Both novels have a cyclical structure that entwines place and identity. In ‘Quicksand’, Helga journeys forward to new places, and tries out different identities only to return ‘home’ and realise that she is still the oppressed black female that she has always been inside. In ‘Song Of Solomon’ Milkman initially rejects his family, before undertaking a journey that literally and figuratively follows in his forefather’s footsteps. He searches for a sack of gold in pursuit of wealth like his father, finds comfort in Shalimar like Jake and finally leaps into the ether like Solomon at the end of the novel. Morrison suggests that our identity is ingrained in the lands of our elders, while Larsen’s novel teaches us that changing location can alter our sense of self, but both texts ultimately imply that our identity is defined by our past, and not the place that we’re in.
 Nella Larsen, Quicksand, (London: Serpent’s Tail, 2010), p.1. All further references are to this edition and are given parenthetically in the text.
 Toni Morrison, Song Of Solomon, (London: Vintage, 2006), p.33. All further references are to this edition and are given parenthetically in the text.
Thursday, November 28, 2013
Panic! At The Disco's third effort, Vices & Virtues offered ten 'baroque rock' songs that fell into the genre of theatrical pop. With the feel of a dark, gothic musical, Brendon and Spencer proved that losing band members had not had a negative effect on their musical output. Hurricane, Memories and Trade Mistakes could be Glee material (if Glee was uber cool). As always, Brendon packed in the literary references (A Streetcar Named Desire, anyone?) that made Vices and Virtues the witty and fantastica record that it is. If any further proof of this album's appeal is needed: my mom is a fan. Did you get that? My mother approves.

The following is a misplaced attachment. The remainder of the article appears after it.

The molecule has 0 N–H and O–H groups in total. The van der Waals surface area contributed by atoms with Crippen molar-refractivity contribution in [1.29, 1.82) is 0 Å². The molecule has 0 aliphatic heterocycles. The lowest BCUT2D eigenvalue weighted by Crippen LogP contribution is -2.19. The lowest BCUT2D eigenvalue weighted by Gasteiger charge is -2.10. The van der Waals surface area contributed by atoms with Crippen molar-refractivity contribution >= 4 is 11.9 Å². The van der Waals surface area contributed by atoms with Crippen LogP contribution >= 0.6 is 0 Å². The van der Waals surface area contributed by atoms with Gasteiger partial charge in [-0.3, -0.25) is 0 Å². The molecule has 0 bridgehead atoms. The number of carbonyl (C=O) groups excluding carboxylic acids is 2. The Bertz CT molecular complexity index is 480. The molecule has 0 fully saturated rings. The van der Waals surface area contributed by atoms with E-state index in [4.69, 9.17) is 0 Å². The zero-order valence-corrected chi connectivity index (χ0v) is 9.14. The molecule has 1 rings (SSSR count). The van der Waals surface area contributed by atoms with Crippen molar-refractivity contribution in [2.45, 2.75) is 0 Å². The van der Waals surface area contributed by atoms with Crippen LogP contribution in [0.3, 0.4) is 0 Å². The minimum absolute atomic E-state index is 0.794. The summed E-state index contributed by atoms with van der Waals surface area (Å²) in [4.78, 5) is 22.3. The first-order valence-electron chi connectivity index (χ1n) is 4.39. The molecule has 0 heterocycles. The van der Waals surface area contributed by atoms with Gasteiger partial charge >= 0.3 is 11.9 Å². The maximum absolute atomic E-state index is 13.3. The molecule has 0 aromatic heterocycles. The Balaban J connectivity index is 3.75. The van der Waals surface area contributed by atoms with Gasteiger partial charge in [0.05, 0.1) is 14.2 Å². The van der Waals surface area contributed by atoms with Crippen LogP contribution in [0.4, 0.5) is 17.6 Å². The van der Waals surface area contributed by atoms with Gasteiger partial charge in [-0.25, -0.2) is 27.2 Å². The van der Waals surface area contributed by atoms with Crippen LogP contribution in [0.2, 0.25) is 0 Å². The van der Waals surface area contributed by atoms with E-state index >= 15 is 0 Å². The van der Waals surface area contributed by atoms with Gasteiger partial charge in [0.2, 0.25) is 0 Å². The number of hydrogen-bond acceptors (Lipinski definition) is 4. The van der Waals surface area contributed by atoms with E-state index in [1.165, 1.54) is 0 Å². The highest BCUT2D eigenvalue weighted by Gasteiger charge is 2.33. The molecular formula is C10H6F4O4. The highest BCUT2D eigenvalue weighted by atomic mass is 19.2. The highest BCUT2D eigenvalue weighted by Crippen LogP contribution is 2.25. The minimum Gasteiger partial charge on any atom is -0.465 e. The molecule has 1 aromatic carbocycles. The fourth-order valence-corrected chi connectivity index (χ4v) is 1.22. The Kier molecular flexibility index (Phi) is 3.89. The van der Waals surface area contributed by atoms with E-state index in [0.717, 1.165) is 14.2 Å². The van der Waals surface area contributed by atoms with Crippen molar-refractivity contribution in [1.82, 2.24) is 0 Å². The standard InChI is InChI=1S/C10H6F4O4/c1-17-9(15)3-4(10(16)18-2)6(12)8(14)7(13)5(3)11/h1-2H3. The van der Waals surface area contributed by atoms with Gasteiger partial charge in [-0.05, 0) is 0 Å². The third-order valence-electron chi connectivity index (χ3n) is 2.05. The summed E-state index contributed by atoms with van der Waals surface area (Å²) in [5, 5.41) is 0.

Monday, November 25, 2013
Saturday, November 23, 2013
Friday, November 22, 2013
2013 has been an epic year. When it comes to albums of incredible proportions, only three of my Top Ten were released in the last twelve months. New music on the whole isn't getting me all that excited at the moment, and so, I've trawled through an array of artist's back catalogs and waded back again with these brilliant efforts. They really are something else.
1. Sometimes: City And Colour
For Fans Of: Acoustic guitar, Reverb, Dallas Green, Being Wistful